NEW YORK (AP) -- The nation's largest school system lurched to life Monday, with all but the students most affected by Superstorm Sandy making their way back to classes on foot, ferry and subway.
Students at Stuyvesant High School, the city's most selective school, swarmed out of Lower Manhattan's subway stations after electricity was restored to the devastated area by the weekend.
"Being cooped up in my house for nine days was not fun!" said sophomore Nathan Mannes. "I did my homework, and when I finished that I played some video games."
Still, about 100 schools throughout the five boroughs remained closed because of storm damage, a lack of power or because the buildings were being used to shelter people left homeless by Sandy.
At least one with partial utility service persevered.
"We have power but no heat — so bundle up!" read a sign on the door of the Spruce Street School, which opened last year in a downtown high-rise designed by Frank Gehry.
About 73,000 of the city's 1.1 million public school students were told to stay home Monday while education officials scrambled to ready temporary space for them at functioning schools or to ensure power is back on at the schools they usually attend. Most will report to classrooms on Wednesday, after the Election Day holiday.
In hard-hit New Jersey, buses pulled up to Elementary School 14 in Clifton, where Sheila Carrasquillo dropped off her 11-year-old daughter, Layla. The girl is autistic and suffered through the week at home without special services normally provided at school, including occupational and physical therapy.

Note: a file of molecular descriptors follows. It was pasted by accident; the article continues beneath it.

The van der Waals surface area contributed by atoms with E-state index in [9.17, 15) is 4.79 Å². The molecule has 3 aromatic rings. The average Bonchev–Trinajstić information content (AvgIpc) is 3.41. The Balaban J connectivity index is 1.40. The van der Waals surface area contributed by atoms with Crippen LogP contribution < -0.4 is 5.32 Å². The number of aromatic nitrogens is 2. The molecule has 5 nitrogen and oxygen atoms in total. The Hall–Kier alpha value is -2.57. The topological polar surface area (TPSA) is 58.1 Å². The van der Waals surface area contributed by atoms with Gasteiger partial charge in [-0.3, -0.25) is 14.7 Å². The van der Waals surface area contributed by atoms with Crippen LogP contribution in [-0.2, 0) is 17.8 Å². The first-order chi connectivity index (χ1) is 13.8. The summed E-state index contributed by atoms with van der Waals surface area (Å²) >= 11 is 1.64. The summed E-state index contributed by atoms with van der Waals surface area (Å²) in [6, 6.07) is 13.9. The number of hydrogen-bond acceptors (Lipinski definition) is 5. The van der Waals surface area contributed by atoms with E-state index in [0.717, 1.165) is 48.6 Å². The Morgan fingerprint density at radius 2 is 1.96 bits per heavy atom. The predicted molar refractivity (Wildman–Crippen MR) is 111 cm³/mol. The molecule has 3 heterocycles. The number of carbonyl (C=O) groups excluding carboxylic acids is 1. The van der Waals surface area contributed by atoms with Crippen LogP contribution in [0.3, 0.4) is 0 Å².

"I was trying to keep up some of the routine with her at home," Carrasquillo said.
On storm-tattered Long Island, Bethpage School District was among the few to open Monday. Curious students at Kramer Avenue Elementary School in Plainview asked each other if they had heat and electricity at home.
The answer was "no" for Lori Moerler and her fifth-grade daughter, Elizabeth. No heat, no lights and no water.
"You know what? We are very fortunate," Moerler said after bidding goodbye to her daughter. "There's a lot of people who have nothing. We have our house. We have our family. We're OK."
North of New York City, in Westchester County, Ted Johnson dropped off his two sons at Colonial School in Pelham.
"It's a relief, mostly for them," he said. "They get to go someplace where they have electricity."
In some parts of sprawling New York City, some displaced families with no Internet connection or phones got no advance word on whether their kids' schools would open Monday morning. Department of Education spokeswoman Marge Feinberg said the department is using robocalls to inform families of closed schools but she conceded some may not have reliable phone service.
Public School 126 in Chinatown was closed because it had no power. A sign on the door directed families to check the school's website to learn where students will report Wednesday. Some families showed up anyway, greeted by an Education Department employee fluent in Mandarin and Cantonese who explained.
At P.S. 2 in Chinatown, laughter and shouting filled the yard as children played basketball before heading into the classroom. Fourth-grader Helen Chen said she was glad to be back at school after her mundane time off. "It was pretty boring," she said.
A couple blocks away, P.S. 1 also was open as Jacqueline Soto dropped off her fifth-grader, Maria Teresa Rivera. Soto said Maria Teresa spent her week at home watching movies on a battery-powered DVD player. "She didn't want to go out," Soto said.
Soto and her family got power back Friday night. Having the school open was another welcomed sign of returning to normalcy.
"It feels good," she said. "It's good to see people again."
Associated Press writers Katie Zezima in New Jersey, Frank Eltman in Long Island and Jim Fitzgerald in Westchester County contributed to this report.